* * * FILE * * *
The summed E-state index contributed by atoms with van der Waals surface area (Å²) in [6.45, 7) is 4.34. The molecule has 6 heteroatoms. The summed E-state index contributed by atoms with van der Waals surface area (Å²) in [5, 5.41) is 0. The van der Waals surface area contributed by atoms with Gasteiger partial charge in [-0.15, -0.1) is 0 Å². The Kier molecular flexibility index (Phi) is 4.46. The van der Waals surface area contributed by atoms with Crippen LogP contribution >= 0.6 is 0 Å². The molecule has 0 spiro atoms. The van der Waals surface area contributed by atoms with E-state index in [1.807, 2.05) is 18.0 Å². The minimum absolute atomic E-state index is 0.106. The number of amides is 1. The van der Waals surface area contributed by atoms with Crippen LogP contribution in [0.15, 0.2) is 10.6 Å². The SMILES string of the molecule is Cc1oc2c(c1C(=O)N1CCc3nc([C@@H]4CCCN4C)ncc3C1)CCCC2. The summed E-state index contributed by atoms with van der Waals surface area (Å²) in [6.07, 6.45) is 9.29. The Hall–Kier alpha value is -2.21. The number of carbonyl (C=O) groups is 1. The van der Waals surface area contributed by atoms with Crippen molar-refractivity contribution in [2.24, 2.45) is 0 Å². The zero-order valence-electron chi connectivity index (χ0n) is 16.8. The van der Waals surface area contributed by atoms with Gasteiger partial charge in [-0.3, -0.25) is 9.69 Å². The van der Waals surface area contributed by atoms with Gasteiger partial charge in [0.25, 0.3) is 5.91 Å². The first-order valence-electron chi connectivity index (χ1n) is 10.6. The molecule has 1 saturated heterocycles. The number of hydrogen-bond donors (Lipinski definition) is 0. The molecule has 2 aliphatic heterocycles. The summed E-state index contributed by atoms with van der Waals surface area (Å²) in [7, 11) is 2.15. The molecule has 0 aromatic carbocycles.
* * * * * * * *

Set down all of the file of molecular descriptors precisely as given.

The summed E-state index contributed by atoms with van der Waals surface area (Å²) in [6.45, 7) is 4.34. The molecule has 6 heteroatoms. The summed E-state index contributed by atoms with van der Waals surface area (Å²) in [5, 5.41) is 0. The van der Waals surface area contributed by atoms with Gasteiger partial charge in [-0.15, -0.1) is 0 Å². The Kier molecular flexibility index (Phi) is 4.46. The van der Waals surface area contributed by atoms with Crippen LogP contribution >= 0.6 is 0 Å². The molecule has 0 spiro atoms. The van der Waals surface area contributed by atoms with E-state index in [1.807, 2.05) is 18.0 Å². The minimum absolute atomic E-state index is 0.106. The number of amides is 1. The van der Waals surface area contributed by atoms with Crippen LogP contribution in [0.15, 0.2) is 10.6 Å². The SMILES string of the molecule is Cc1oc2c(c1C(=O)N1CCc3nc([C@@H]4CCCN4C)ncc3C1)CCCC2. The summed E-state index contributed by atoms with van der Waals surface area (Å²) in [6.07, 6.45) is 9.29. The Hall–Kier alpha value is -2.21. The number of carbonyl (C=O) groups is 1. The van der Waals surface area contributed by atoms with Crippen molar-refractivity contribution in [2.24, 2.45) is 0 Å². The zero-order valence-electron chi connectivity index (χ0n) is 16.8. The van der Waals surface area contributed by atoms with Gasteiger partial charge in [-0.3, -0.25) is 9.69 Å². The van der Waals surface area contributed by atoms with Gasteiger partial charge in [0.25, 0.3) is 5.91 Å². The first-order valence-electron chi connectivity index (χ1n) is 10.6. The molecule has 1 saturated heterocycles. The number of hydrogen-bond donors (Lipinski definition) is 0. The molecule has 2 aliphatic heterocycles. The summed E-state index contributed by atoms with van der Waals surface area (Å²) in [7, 11) is 2.15. The molecule has 0 aromatic carbocycles.